From a 20something female reader:
I am trying to figure out what to do about a male friend who emailed me today asking me if I’d like to go for hot chocolate with him next week! (To be clear, I am not interested in him!)
My roommate and I have just had a discussion on whether this is a date, and what I should say in response. This is especially tricky, because this particular guy is not actually a Christian and set foot in a church for the first time a couple of months ago–where I met him and invited him to our Bible study. So now I am wondering if I was too friendly…but also don’t want to be rude…
My brother’s advice: This is a date, and since I am not interested, I must clearly reject him.
My roommate’s advice: There’s no way of telling whether it’s a date or if he just wants to be friends, so I should either 1) go for hot chocolate briefly and say I have to go somewhere else soon afterwards
or 2) go, but bring a couple of other people from Bible study along (even though she admitted that another man we both know says girls should never do this!)
I actually agree with you and think my brother is right (my roommate–yes, female–would debate both of you, though!) 1) I had a little suspicion he was interested in me and 2) He and I are sort of friends, but more just because I was the first person to get to know him at church. He’s a nerdy engineering type who apparently graduated at the top of his class, but socially he acts younger than he is/doesn’t have very good verbal communication skills. I do like him as a person, but I don’t think we even communicate well enough to be actual friends! And he’s not asking me to “hang out” as a friend or do any specific activity–he’s asking me to go for hot chocolate?! It just sounds too date-like.
So yeah, my problem is not really that a friend is asking me to hang out and then acting like it’s a date. It’s more that someone I’m friendly with/spend a lot of time with in group settings is asking me to do something that sounds like a date (but especially over email, I can’t be 100% sure. Or so says my roommate. I’m personally about 95% sure!). And while I want to keep being his “friend” and definitely want him to keep coming out to group social things, I don’t want to encourage any romantic interest if it’s there.
Anyway, I replied to his email with something to the effect of, sure, maybe he and I and some other people from small group could go for hot chocolate sometime. And I had references to “friends” and “group” in there about three times. I’m embarrassed now because I feel like I was almost too obvious. Gahh, I’m not good at this stuff! :(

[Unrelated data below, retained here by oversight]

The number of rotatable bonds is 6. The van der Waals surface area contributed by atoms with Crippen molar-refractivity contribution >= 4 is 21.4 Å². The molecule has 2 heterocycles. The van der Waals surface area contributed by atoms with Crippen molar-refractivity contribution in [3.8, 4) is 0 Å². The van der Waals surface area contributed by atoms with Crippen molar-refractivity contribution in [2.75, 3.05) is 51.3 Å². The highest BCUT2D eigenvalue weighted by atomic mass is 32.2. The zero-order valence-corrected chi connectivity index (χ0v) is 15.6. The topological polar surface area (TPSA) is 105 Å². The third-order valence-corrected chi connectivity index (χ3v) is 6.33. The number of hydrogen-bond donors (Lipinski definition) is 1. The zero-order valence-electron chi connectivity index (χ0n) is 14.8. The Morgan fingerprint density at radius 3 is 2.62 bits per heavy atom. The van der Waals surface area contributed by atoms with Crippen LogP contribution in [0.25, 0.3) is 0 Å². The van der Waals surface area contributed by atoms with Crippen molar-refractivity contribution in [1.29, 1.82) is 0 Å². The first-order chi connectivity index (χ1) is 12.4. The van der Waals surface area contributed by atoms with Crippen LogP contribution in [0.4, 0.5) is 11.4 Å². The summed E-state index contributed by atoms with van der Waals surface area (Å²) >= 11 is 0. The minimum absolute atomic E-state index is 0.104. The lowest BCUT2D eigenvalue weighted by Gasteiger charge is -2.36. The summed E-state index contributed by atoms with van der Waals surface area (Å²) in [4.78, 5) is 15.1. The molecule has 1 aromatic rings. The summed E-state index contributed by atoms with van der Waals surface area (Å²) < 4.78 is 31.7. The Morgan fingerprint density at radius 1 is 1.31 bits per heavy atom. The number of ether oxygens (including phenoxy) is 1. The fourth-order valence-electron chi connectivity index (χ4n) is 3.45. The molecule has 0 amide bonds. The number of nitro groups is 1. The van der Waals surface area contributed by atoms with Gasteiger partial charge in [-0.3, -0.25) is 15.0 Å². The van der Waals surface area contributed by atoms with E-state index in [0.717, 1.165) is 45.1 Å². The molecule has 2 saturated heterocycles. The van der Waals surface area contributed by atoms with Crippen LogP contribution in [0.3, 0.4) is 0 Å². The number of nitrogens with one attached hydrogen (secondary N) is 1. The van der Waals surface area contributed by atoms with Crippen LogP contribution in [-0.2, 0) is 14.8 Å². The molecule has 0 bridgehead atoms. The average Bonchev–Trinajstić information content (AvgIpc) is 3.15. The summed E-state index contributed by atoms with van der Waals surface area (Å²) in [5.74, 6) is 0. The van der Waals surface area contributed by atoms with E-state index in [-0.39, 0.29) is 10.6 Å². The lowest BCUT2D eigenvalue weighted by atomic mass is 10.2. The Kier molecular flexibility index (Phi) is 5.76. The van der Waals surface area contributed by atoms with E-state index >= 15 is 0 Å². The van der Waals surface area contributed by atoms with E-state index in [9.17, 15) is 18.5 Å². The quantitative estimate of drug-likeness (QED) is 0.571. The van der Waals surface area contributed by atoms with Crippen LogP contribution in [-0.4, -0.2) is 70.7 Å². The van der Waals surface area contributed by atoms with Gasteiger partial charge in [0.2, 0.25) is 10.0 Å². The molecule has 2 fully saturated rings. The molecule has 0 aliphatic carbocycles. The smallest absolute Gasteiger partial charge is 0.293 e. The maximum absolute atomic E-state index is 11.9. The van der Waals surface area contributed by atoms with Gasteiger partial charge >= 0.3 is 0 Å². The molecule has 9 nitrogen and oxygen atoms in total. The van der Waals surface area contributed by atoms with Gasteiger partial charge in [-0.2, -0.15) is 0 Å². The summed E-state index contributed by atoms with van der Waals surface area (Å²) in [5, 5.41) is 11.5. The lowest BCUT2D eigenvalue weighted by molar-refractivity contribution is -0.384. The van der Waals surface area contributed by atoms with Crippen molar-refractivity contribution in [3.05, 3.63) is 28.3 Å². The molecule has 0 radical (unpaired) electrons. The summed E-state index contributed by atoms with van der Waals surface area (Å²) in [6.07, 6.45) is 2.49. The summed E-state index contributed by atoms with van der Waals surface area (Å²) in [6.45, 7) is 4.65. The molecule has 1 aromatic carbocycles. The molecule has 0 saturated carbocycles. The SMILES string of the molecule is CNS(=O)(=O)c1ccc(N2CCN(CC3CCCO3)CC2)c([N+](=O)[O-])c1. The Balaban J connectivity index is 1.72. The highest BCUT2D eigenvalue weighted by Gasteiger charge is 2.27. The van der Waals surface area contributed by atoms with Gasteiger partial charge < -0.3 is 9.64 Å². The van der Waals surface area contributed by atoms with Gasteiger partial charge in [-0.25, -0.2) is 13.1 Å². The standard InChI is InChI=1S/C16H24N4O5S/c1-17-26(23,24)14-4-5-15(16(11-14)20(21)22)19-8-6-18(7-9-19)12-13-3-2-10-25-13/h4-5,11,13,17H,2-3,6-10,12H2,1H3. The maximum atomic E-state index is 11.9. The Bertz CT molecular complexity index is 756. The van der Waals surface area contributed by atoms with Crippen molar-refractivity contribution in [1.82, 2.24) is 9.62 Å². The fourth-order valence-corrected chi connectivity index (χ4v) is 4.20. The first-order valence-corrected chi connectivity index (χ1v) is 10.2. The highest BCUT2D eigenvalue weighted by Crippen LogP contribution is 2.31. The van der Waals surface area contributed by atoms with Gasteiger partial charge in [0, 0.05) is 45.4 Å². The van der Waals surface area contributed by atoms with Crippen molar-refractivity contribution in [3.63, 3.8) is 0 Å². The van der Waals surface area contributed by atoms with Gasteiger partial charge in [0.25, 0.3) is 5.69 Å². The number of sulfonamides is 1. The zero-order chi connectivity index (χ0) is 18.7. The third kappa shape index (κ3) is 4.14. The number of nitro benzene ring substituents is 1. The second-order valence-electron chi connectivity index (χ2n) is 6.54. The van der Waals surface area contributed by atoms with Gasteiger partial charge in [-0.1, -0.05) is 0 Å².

Maybe your male commenters will have some sage advice.
Hear that, readers? Someone thinks you have sage advice!
Anyhow, to recap: Reader is a 20something Christian female who was nice to a socially unattractive non-Christian engineering nerd. As fate typically has it, said nerd now has a crush on her and asked her out for “next week” via email. Reader consulted her brother, who gave good advice, and her female roommate, who gave FREAKINGLY AWFUL advice. Reader did not want to crush NCEG’s ego, so she tried to give hints that she is not interested by agreeing to see him…WITH A GROUP. SOMETIME. (Who wants to take bets that NCEG will not get the message?)
As obvious as the situation is, in practice it’s very difficult to hurt someone’s feelings when you don’t want to (i.e., when the person has put you in a difficult position where the only truthful option is to cause pain). I probably would have reacted similarly to Reader despite knowing that I needed to shoot down NCEG. Alas, we are trained by society to kill any impulse of bluntness, and it is a hard habit to shake, especially in a church setting, and even more so when dealing with a non-believer.
So, I’m opening the floor to the readership. (Men, your egos may now swell.) One, what should Reader have done, if you think she responded wrongly? Two, what should Reader do from here on out? Three, I’m not above taking predictions for NCEG’s next move. Pride points to the winners.
On a side note: As hopeless as NCEG’s case is, I must give him props for at least taking a step, as beta-ish (OVER EMAIL?** NEBULOUS TIME FRAME?) as it was. Your typical Christian guy would probably have waited another six months, hoping that he could friend his way into her heart.
**+1 for not using Facebook. Email is a bad way to try to get dates, but Facebook is even worse.
Oh, and P.S. to Reader: YES, IT’S A DATE. He wants to spend one-on-one time with you drinking a beverage. Would you prefer a singing telegram deliver the news? Or are such outings not typically recognized as dates in your neck of the woods?